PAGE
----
MythBusters become MythMakers
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There are television commercials running, in heavy rotation, on Discovery
Channel Networks (Discovery Channel, Animal Planet, Science Channel,
Travel Channel, etc.) which show an actor in a bigfoot costume.
"Bigfoot" has a French-Canadian accent.
The costumed actor bemoans the looming threat posed by the MythBusters.
The inference is that "Bigfoot" will be "busted" by
the MythBusters ... so "Bigfoot" has a lot to worry about.
But the commercial does not announce an upcoming episode directed
at the bigfoot subject. Rather, it is a commercial promoting the series
Why would they do this?
It is possible they have an episode on the subject finished and ready
to broadcast, or in production, but there's no available information
to suggest there is an episode (completed, in progress, or even planned).
Moreover, the producers of the show previously stated they weren't
going to do any more episodes on "oogie-boogie monsters" because it
didn't fit with their format. In other words, there was no clever
experiment they could conduct to objectively dispel the legend.
In the early part of 2005, some bigfoot enthusiasts tried to initiate
an email campaign to encourage the producers of MythBusters to debunk
the myth that the bigfoot/sasquatch mystery had been debunked ...
That myth held that "the guy who started the whole thing admitted
on his deathbed that it was all a hoax". The myth arose from confusion
with a deathbed confession related to a famous Loch Ness photo. It
carried over to the bigfoot subject, and was helped along by various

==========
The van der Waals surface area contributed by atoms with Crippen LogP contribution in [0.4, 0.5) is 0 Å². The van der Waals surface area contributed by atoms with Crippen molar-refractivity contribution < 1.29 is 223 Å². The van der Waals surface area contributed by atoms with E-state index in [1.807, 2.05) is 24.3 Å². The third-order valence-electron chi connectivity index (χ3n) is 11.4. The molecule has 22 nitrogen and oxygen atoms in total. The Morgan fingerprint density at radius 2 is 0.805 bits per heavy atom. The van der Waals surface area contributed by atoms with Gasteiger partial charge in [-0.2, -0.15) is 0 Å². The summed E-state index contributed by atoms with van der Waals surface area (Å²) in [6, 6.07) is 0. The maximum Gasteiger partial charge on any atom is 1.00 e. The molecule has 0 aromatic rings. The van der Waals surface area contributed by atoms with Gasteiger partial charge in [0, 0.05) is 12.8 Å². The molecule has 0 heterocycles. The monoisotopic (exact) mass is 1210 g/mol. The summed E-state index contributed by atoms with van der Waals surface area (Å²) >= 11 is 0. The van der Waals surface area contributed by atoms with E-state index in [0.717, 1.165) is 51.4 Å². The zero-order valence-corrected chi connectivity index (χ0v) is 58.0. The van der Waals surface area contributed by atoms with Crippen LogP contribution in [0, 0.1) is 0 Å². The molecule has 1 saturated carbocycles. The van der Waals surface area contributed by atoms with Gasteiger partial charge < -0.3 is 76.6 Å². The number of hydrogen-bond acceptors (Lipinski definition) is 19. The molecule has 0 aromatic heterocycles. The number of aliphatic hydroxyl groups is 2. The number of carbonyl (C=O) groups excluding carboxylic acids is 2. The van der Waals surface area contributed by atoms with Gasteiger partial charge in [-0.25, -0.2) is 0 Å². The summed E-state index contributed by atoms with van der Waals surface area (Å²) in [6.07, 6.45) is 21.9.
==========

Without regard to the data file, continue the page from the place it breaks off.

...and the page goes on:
"confessors" who "came forward," to claim they were "the man in the
costume" in the Patterson footage. Subsequently, the adult children
of a deceased maker of cheesey track replicas (which he sold for years
in a roadside tourist shop), claimed their father "started the whole
thing" by faking the first tracks found and cast in Northern California
in the 1950's. It was very easy for bigfoot researchers to show the
falseness of that claim, because the wooden shoes the family displayed
were clearly different in shape from the actual track casts obtained
by Jerry Crew in the 1950's. Later the family admitted that their
father, Ray Wallace, never actually claimed on his deathbed that he
faked the first tracks, but they "just know he did it" ...
The email campaign urged the MythBusters to bust the myth that the
legend had been debunked. They did not urge the MythBusters to bust
the legend. The producers allegedly responded and made it clear they
weren't going to do anything on the subject, because there was no
practical way to approach it.
The many emails may have demonstrated to the MythBuster producers
that IF there was an episode wherein the MythBusters busted the "myth"
of "Bigfoot", lots of people would tune in. So it now appears that
even though the MythBusters are not going to look into the
subject at all, they still want the ratings boost they would receive
if they were going to look into it.
The irony is that they are creating and propagating an urban legend
themselves, in a sense. They are creating the false impression that
they are going to debunk the whole bigfoot mystery: all of the sightings,
all of the witnesses, all of the tracks, all of the hairs, all the
recordings, all of the footage, etc.
It appears to be a ratings gimmick. They're not going to touch the
subject, as far as anyone knows. They do know, however, that it will
boost their ratings if they can keep people guessing about that, and
tuning in to find out when their bigfoot episode will air.
Very clever. Very television.